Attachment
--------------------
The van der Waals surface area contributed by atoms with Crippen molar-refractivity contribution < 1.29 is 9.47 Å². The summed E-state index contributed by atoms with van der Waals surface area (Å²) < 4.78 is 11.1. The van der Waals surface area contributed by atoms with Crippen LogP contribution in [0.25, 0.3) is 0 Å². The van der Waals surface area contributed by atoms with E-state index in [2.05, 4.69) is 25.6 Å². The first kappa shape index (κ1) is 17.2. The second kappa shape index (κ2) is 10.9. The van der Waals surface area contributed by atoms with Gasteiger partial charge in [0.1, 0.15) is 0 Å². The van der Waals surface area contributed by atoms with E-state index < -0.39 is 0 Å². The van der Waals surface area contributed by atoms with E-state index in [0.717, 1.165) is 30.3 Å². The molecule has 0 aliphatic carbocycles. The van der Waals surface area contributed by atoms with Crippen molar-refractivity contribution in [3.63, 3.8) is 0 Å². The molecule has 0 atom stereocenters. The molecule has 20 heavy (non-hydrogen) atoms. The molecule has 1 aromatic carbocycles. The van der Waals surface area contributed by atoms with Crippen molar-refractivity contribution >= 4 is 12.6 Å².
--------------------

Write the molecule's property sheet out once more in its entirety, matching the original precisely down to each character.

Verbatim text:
The van der Waals surface area contributed by atoms with Crippen molar-refractivity contribution < 1.29 is 9.47 Å². The summed E-state index contributed by atoms with van der Waals surface area (Å²) < 4.78 is 11.1. The van der Waals surface area contributed by atoms with Crippen LogP contribution in [0.25, 0.3) is 0 Å². The van der Waals surface area contributed by atoms with E-state index in [2.05, 4.69) is 25.6 Å². The first kappa shape index (κ1) is 17.2. The second kappa shape index (κ2) is 10.9. The van der Waals surface area contributed by atoms with Gasteiger partial charge in [0.1, 0.15) is 0 Å². The van der Waals surface area contributed by atoms with E-state index < -0.39 is 0 Å². The van der Waals surface area contributed by atoms with E-state index in [0.717, 1.165) is 30.3 Å². The molecule has 0 aliphatic carbocycles. The van der Waals surface area contributed by atoms with Crippen molar-refractivity contribution in [3.63, 3.8) is 0 Å². The molecule has 0 atom stereocenters. The molecule has 20 heavy (non-hydrogen) atoms. The molecule has 1 aromatic carbocycles. The van der Waals surface area contributed by atoms with Crippen molar-refractivity contribution >= 4 is 12.6 Å².